Ernst was married and forty-six. Carrington was nineteen. When he left for Paris, she followed, “and stayed and stayed.” Carrington would not return to England for fifteen years. Although her chapter is called “The Two Leonors,” one can’t blame Chadwick for lingering on the three-year Ernst/Carrington love affair: the books and art they produced at their farmhouse in the Ardèche, the photographs Lee Miller took of the lovers—Leonora concocting something in her kitchen (like her notorious prank omelet with hair clippings), Max shielding her bare breasts with his hands as she sunbathed, her ever-present cigarette in the foreground.
The horse-human hybrids Carrington painted on the interior walls of their house made their way into the collage Ernst produced to illustrate her first published story, “The House of Fear,” written in French in 1937 and published the following year. Many of the later elements of her fiction appear in this story. Her nameless heroine is invited to a secret party of horses, presided over by “the mistress of the house—Fear. She looked slightly like a horse, but was much uglier. Her dressing gown was made of live bats sewn together by their wings: the way they fluttered, one would have thought they didn’t much like it.”
Like the Bloomsbury Group and the Beats, the Surrealists could be incestuous, choosing lovers from inside the circle and often remaining close to their exes. When Ernst and Carrington reached Paris, he introduced her to Leonor Fini, his friend and former lover. Tall, dazzling, and bejeweled, Fini cultivated a baroque theatricality; every day with her was a masked ball. Recognizing Carrington as “a revolutionary,” she claimed her as an astrological twin—a feat possible only because Fini lied about her age. “This chronological charade, combined with later cosmetic surgeries, sustained the image of youth and beauty that remained vital to Leonor’s self-image, the sexuality and her sense of her place in the world,” writes Chadwick:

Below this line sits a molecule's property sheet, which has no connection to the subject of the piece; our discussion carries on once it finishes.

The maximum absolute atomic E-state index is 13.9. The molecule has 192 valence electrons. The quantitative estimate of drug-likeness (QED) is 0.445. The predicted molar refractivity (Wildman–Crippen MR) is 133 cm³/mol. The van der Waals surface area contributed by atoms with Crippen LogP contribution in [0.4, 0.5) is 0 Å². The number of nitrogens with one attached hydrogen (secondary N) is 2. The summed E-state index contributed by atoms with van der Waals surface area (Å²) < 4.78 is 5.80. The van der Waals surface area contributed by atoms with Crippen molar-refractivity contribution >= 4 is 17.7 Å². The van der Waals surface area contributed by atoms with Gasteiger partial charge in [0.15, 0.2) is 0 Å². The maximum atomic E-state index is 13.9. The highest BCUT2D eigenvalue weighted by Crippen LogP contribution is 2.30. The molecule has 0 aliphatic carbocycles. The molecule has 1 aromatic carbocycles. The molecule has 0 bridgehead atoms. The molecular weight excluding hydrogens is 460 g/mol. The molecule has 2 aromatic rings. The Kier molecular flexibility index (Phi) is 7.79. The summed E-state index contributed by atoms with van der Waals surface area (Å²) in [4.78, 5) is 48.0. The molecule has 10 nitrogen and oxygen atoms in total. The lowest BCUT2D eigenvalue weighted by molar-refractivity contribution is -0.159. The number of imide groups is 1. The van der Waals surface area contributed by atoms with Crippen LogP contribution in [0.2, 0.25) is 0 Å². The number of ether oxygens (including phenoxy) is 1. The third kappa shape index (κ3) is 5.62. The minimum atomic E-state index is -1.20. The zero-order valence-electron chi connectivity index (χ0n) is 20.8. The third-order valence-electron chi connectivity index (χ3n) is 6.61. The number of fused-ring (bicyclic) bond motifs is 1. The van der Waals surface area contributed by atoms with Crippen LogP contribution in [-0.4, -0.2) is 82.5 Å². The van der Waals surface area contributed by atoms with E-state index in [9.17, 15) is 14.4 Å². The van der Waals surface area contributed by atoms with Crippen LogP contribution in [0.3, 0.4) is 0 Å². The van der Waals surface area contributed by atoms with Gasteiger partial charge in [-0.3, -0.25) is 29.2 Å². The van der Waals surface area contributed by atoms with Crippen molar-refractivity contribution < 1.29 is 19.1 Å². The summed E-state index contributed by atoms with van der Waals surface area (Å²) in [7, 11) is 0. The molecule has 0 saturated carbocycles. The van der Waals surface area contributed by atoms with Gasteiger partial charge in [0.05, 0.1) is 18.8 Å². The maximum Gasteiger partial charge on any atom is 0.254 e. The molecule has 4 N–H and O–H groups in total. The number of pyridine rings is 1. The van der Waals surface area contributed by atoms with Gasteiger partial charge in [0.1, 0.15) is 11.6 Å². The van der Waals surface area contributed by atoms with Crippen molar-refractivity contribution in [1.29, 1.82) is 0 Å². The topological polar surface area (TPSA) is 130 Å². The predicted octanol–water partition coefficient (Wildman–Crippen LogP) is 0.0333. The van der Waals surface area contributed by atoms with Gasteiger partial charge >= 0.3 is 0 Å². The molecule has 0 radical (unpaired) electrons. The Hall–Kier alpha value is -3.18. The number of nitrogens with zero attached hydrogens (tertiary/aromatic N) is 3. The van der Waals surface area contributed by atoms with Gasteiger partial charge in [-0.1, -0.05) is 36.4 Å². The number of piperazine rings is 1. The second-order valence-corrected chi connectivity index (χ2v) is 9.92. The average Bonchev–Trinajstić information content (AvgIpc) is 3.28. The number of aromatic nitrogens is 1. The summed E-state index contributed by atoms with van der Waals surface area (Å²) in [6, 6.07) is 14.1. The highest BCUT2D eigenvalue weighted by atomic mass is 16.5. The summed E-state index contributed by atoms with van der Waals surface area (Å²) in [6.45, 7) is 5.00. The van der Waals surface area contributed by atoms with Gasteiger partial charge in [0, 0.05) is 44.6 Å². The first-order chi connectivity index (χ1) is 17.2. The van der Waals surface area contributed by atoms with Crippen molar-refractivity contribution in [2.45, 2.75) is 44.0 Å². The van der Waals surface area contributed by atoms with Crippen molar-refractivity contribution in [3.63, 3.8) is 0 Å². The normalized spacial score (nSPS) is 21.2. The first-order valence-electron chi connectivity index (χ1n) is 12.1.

Imperious and mercurial, she was also generous, loving and happy to share her rich intellectual life with the younger woman she considered her double. Like Leonora, she believed that cats possessed highly developed psychic powers, that horses had mythological powers that identified them with the feminine, and that painting was an alchemical process.
While Ernst relished Carrington’s youth, Fini included a full-length portrait of her as a breast-plated warrior in her painting The Alcove: An Interior with Three Figures.
After a riotous visit to Ernst and Carrington in the summer of 1939, Fini left in a huff after slashing all but the face of a portrait of Carrington she’d begun. By the time the contretemps passed and the friends renewed their correspondence, Ernst had been arrested, and the lovers’ idyll was over. Carrington’s mind was unhinged.